What happens to a bustling community once its no longer deemed necessary? Canada-based photographer Keith Walsh seeks for answers on the decaying remnants of a former United States Naval Base in Argentia, Newfoundland.
Struggling to keep upright as gale force wind gusts whoosh across the abandoned runway I look directly ahead, though dense grey mist, towards the distinctive twin hills across the boiling winter sea that marks the point near which Winston Churchill and Franklin D. Roosevelt met aboard the American warship USS Augusta in the summer of 1941. In the dark days of the second world war, before America was officially involved the two leaders had worked out an agreement for military cooperation and a framework for a post-war world known as the Atlantic Charter, generally accepted has basis upon which the United Nations would be built.
That world seems almost impossible to imagine from this vantage point. The massive American naval base that was built on this site persisted after the war, engaging in the monitoring of Soviet nuclear submarines operating in the North Atlantic. In phases, over decades however, the base slowly shrank. By 1975 the air base had been shuttered, leaving an aeronautical ghost town of runways, towers, hangers, bunkers, buildings, and assorted military debris, essentially intact and little used for decades afterwards. With the fall of the Berlin Wall in 1989 the peace dividend included the closure of the remaining United States Naval Facility Argentia in 1994, and with it one of the regions largest employers. Growing up in the area in the 70s and 80s it was common to see civilian vehicles with US Department of Defense stickers fixed to their bumpers or white US Navy vehicles on the streets.
All that history, all the relationships formed, it’s all long gone. From the vantage point of more than two decades since the base closure it becomes apparent that history is fading away. Exploring the former base, it’s remarkable to see how many buildings and structures have vanished. Towers, power plant stacks, the massive residential apartment block, and family housing units. That said, many persist. Some have been repurposed, with a new splash of paint, for civilian commercial purposes, while others slowly decay in the harsh marine climate, pealing, chipping, cracking and crumbling. Walking through the former base in the early days of the new winter feels like entering an abandoned, lost, world. Most of the businesses that now exist here are shuttered for the holidays and I’m free to wander, virtually alone among the remains.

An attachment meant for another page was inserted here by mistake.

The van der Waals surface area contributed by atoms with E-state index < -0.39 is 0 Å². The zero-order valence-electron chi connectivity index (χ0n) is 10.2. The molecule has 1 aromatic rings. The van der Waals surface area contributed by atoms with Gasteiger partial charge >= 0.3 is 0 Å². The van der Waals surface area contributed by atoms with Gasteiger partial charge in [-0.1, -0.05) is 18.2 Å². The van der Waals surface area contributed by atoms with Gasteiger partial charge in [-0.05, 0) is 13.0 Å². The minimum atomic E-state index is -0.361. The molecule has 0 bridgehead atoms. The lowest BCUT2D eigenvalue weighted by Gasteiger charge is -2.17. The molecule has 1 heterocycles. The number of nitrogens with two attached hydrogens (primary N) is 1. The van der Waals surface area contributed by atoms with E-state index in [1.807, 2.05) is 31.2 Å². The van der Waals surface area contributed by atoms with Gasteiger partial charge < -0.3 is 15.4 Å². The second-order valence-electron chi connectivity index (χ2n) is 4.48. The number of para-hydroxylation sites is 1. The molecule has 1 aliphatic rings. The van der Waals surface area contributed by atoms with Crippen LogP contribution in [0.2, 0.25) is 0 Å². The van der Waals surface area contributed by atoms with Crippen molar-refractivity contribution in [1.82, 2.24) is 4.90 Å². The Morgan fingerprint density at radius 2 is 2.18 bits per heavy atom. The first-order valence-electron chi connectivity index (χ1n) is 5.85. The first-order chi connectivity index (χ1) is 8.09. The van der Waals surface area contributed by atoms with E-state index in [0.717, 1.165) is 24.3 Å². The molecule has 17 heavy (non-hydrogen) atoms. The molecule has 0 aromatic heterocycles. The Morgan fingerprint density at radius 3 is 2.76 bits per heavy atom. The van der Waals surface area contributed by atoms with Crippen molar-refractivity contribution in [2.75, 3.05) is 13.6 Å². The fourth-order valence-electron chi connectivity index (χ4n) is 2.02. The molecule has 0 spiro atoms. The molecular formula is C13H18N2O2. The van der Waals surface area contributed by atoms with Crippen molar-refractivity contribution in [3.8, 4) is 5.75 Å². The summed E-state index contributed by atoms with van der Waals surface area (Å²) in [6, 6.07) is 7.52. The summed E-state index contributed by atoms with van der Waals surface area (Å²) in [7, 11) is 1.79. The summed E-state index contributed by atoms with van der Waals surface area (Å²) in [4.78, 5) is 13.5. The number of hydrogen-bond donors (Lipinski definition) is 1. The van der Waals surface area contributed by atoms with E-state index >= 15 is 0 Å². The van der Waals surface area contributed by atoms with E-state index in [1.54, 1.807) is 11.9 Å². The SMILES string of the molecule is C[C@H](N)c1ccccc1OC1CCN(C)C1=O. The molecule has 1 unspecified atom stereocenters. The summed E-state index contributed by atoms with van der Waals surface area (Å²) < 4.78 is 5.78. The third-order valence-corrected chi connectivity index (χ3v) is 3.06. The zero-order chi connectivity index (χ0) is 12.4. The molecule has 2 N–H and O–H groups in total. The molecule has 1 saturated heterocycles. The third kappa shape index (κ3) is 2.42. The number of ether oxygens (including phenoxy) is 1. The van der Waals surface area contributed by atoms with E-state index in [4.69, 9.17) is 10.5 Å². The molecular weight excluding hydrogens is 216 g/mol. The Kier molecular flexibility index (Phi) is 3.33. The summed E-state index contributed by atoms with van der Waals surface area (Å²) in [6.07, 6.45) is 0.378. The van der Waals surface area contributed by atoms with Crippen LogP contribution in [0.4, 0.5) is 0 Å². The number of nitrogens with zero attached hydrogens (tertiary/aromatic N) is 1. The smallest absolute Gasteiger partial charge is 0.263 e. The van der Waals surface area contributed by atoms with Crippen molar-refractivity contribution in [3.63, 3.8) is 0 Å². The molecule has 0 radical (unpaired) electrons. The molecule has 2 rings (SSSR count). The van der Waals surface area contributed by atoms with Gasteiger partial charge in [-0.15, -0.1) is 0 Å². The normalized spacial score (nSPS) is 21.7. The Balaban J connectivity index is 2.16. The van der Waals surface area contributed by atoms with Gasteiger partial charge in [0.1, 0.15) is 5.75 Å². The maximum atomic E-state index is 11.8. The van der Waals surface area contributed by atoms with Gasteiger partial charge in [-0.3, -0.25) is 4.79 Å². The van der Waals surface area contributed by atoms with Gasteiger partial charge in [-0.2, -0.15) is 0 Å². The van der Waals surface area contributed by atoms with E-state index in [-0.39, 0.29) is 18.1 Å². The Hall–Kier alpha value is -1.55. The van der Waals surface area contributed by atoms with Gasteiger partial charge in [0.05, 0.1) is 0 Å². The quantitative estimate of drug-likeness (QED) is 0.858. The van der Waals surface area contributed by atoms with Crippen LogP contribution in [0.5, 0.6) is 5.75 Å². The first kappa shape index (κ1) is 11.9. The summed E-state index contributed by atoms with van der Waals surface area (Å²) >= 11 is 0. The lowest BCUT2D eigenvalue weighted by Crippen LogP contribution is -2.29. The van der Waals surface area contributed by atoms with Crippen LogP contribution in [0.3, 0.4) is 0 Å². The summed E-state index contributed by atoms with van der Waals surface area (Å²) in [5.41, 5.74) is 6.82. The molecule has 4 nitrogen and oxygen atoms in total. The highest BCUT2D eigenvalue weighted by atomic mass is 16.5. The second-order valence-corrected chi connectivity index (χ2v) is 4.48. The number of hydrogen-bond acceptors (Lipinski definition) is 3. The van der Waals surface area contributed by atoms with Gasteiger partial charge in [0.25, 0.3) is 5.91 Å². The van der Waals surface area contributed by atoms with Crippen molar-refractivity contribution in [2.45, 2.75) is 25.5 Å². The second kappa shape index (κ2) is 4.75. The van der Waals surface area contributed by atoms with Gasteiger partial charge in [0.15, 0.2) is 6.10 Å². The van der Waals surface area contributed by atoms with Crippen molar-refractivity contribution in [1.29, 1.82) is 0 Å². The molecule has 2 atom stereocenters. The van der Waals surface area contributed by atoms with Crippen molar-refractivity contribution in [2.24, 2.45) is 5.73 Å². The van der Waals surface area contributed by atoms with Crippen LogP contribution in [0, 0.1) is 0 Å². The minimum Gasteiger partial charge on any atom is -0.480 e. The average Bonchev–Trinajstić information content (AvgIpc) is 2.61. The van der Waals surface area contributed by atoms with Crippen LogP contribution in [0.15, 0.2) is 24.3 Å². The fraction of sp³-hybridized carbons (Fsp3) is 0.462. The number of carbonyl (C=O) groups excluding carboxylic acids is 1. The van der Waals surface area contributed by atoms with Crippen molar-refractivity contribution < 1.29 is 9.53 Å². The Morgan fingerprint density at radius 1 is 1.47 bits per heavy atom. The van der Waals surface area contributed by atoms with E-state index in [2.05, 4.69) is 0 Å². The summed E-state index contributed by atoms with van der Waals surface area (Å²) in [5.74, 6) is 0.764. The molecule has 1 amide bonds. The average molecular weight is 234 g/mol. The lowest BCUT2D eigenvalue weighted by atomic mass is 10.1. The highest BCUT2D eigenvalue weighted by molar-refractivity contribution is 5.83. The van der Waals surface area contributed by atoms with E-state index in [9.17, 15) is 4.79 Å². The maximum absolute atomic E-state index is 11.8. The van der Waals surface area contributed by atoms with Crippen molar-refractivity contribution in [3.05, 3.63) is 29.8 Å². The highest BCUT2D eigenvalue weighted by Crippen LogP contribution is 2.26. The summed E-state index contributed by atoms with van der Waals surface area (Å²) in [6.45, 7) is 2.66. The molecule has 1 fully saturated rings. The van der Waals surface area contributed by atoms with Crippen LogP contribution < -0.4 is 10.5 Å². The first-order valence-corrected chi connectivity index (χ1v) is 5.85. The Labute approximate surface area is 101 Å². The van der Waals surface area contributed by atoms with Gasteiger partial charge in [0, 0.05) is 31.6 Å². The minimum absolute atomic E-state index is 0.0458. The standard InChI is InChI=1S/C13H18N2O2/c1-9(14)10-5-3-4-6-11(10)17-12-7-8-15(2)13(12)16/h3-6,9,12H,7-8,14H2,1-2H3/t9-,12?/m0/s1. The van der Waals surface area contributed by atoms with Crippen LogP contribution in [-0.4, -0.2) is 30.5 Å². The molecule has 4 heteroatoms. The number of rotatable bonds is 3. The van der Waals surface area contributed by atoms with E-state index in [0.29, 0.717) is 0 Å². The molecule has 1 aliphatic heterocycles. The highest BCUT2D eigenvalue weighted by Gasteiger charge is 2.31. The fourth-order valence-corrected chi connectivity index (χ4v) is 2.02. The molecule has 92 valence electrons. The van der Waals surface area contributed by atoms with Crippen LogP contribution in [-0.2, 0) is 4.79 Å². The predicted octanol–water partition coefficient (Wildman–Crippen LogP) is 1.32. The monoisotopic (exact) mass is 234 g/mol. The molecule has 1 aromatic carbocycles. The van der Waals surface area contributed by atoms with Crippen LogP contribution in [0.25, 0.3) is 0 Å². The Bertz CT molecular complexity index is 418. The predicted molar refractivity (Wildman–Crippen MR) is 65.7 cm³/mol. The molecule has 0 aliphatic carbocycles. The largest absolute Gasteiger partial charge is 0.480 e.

Along the vast, crumbling runways, their surfaces slowing being atomized into tiny stones with small plants pushing through. Nature reclaiming the land. Continuing past aircraft hangers barely holding on. Punctured with holes, steel girders threatening to tumble at any instant. Signs warning of the possibility of imminent danger. I wander past desiccated fire hydrants, their urgent colors still visible through rust and grit. Once bustling buildings now wear busted windows and pealing panels. Stacks of excavated asphalt and soil are piled like slag. A reminder of the more than $100 million dollars invested in cleaning up the decades of military waste. Aviation fuel, PCBs, heavy metals, and asbestos, just to name a few. The process continues as I note more signs announcing imminent demolition.
I continue down roads that now seem to lead nowhere, just to an empty pad where some building once sat. Still, some large military buildings remain, having been re-purposed by metal works and fabrication companies involved in the various industrial projects that have brought a renewed degree of prosperity to the region in recent years. I ponder what their original, military purpose, had been. One seems like it had been a workshop of some sort while another baffles. It reminds be the of those large cold storage apple packing buildings in Washington State. I continually happen upon oddities. A former navy aircraft deicing truck, probably of 1960s vintage, a couple of rusty cannons that pre-date the Americans by hundreds of years, and modern shipping containers toppled by the pervious days wind storms like a child’s toy building blocks.
There remains an ever creeping feeling of the past being erased bit by bit. New industrial structures, dry docks, storage yards all steadily erasing the military past of the site. One day the physical reality of that history will simply, if imperceptibly, vanish.